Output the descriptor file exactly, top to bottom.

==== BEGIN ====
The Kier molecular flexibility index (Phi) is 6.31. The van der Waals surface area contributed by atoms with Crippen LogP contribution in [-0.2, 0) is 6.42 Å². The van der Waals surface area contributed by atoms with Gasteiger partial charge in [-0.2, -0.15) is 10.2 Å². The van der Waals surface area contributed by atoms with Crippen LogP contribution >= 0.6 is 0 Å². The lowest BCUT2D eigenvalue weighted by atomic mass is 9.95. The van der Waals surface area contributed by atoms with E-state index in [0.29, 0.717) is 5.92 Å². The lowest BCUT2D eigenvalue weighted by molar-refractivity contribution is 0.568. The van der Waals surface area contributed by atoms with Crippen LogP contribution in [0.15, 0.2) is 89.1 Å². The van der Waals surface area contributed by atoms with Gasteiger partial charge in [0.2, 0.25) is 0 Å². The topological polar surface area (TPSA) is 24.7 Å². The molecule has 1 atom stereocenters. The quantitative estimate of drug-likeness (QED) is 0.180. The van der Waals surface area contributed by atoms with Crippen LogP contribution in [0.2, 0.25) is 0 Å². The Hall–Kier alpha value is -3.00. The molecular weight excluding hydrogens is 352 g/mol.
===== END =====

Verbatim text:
The Kier molecular flexibility index (Phi) is 6.31. The van der Waals surface area contributed by atoms with Crippen LogP contribution in [-0.2, 0) is 6.42 Å². The van der Waals surface area contributed by atoms with Gasteiger partial charge in [-0.2, -0.15) is 10.2 Å². The van der Waals surface area contributed by atoms with Crippen LogP contribution >= 0.6 is 0 Å². The lowest BCUT2D eigenvalue weighted by atomic mass is 9.95. The van der Waals surface area contributed by atoms with E-state index in [0.29, 0.717) is 5.92 Å². The lowest BCUT2D eigenvalue weighted by molar-refractivity contribution is 0.568. The van der Waals surface area contributed by atoms with Crippen LogP contribution in [0.15, 0.2) is 89.1 Å². The van der Waals surface area contributed by atoms with Gasteiger partial charge in [0.2, 0.25) is 0 Å². The topological polar surface area (TPSA) is 24.7 Å². The molecule has 1 atom stereocenters. The quantitative estimate of drug-likeness (QED) is 0.180. The van der Waals surface area contributed by atoms with Crippen LogP contribution in [0.2, 0.25) is 0 Å². The Hall–Kier alpha value is -3.00. The molecular weight excluding hydrogens is 352 g/mol.